These are the hardware features most often manipulated directly by games instead of calling the APIs provided by the OS. Aemulor Pro does not currently emulate the remainder of the Archimedes/RiscPC hardware such as floppy disc access, or direct audio output using VIDC because such operations are invariably performed via the host OS.
For each 26-bit application used under Aemulor Pro there is a configuration option to choose whether 'Archimedes' or 'RiscPC' hardware is emulated. In fact, wherever possible, Aemulor Pro will make both available to the application to make configuration easier for the user - eg. VIDC and VIDC20 use different addressing ranges so Aemulor Pro makes both available to the application. The configuration option just tells Aemulor Pro which machine it should emulate for that application when a decision must be made.
One hardware feature currently not emulated by Aemulor Pro is the screen configuration registers of the VIDC and VIDC20 devices. These are manipulated by a small number of games to achieve some scrolling effects, so it's anticipated that they too will be emulated in a future release of Aemulor Pro.
The hardware emulation should also make it easier to get 26-bit podule drivers working under Aemulor Pro, though in fact we've had very few enquiries about this possibility because most podule hardware has now been superseded.
Whilst Aemulor's emulation is already a lot faster than was ever anticipated, extra speed is usually beneficial and one of the promised features of Aemulor Pro is faster emulation over the basic version of Aemulor. Whilst the current release of Aemulor Pro is actually slightly faster than Aemulor, greater speed improvements should be attained in a future release by the inclusion of the JIT compiler. The compiler is currently disabled, pending further development and reliability improvements.
With the JIT compiler enabled, Aemulor Pro will be able to compile most 26-bit code into equivalent 32-bit code which then executes at the full natives speed of the IYONIX pc. In fact, since the JIT compiler tunes the code for better performance on the XScale it will sometimes execute faster than the 26-bit code would if the XScale were capable of running it natively. As a further performance improvement, Aemulor Pro will be able to remember the 32-bit code that it has generated and thus avoid the cost of analysing and recompiling the 26-bit code every time the application is used.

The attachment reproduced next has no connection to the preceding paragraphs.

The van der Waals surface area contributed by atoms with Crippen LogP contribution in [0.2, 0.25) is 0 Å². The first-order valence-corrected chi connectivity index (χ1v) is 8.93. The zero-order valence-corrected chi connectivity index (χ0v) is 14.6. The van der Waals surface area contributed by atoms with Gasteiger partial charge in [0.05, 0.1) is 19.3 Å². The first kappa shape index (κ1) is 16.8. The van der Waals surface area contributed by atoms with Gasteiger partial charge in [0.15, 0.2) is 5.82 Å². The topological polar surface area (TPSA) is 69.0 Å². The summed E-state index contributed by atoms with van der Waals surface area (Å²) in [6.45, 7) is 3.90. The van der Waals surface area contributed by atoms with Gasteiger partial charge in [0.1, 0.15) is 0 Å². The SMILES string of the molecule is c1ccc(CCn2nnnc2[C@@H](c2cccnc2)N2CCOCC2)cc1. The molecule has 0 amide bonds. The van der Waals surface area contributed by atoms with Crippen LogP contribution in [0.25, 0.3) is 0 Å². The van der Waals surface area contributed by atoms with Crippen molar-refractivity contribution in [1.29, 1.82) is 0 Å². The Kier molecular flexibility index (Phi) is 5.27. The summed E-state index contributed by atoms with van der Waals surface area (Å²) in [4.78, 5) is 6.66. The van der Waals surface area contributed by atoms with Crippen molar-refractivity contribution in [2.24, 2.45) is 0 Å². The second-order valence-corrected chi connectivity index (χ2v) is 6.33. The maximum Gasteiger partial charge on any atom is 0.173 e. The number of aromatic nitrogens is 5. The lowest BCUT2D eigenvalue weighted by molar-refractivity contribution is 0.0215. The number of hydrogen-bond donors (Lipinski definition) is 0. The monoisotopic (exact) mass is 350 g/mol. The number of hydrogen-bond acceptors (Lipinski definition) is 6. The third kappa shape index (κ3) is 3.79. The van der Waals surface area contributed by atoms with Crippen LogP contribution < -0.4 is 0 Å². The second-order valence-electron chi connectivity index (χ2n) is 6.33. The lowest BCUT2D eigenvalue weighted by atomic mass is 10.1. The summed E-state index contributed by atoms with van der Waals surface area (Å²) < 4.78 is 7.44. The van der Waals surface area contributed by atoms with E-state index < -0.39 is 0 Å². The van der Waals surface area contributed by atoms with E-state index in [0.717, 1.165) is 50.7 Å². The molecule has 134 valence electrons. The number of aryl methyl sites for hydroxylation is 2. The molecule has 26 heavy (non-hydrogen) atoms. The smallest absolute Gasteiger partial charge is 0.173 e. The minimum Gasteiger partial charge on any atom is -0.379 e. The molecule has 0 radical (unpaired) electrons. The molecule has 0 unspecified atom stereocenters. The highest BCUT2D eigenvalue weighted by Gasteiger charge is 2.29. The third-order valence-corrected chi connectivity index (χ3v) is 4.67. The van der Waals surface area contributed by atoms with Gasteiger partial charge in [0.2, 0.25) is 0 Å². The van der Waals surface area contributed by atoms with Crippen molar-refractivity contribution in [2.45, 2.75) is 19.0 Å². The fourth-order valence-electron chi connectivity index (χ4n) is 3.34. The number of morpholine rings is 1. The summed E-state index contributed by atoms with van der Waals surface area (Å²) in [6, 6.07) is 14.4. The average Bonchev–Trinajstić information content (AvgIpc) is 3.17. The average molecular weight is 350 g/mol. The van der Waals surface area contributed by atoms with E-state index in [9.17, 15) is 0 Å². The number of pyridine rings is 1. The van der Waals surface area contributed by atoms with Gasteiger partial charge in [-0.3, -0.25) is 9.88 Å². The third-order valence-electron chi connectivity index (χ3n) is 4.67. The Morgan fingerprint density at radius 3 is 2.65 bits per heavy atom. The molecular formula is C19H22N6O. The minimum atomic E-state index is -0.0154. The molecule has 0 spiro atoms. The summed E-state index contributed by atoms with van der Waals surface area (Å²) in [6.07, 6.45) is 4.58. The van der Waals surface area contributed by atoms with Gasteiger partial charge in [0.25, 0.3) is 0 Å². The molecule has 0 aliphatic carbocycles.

It's worth noting that Aemulor will still be required for running the resultant 32-bit code, however. In general it's not possible to compile the whole 26-bit application into an equivalent standalone 32-bit one (in fact, it would be a rather dubious act on legal grounds!) The reason for this is that, the program must be executed in order to discern what it does - up-front analysis can only achieve so much - and the program is always liable to execute some code that has never previously been executed, eg. in response to an error whilst loading a document. In these cases, there will be no pre-compiled code for handling the error, and Aemulor Pro must be running so that it can fall back to emulating the 26-bit code.The inclusion of compilation in Aemulor Pro is particularly exciting because it opens up the possibility of many more optimisations such as substituting XScale-tuned equivalent code or increasing the performance of floating point maths by avoiding the repeated decoding of instructions. Whilst it should be stated that JIT compilation will not work for all applications, it is expected to work for the vast majority of StrongARM-aware programs, and the other emulation engines will always be available for those applications which cannot be used with the compilation.
One of the features most often requested for inclusion in Aemulor was a list of the 26-bit applications being emulated so that it's easy to determine whether a program is being emulated by Aemulor or running natively. Because Aemulor was written to operate transparently wherever possible, it's not always obvious what's being emulated, at least not until you try to use a 26-bit application without Aemulor loaded. Often that will crash the entire machine!
So Aemulor Pro includes a Task display window which is modelled on the familiar interface of the Task Manager, with each emulated application being shown alongside a graphical display of the memory being used for its emulation.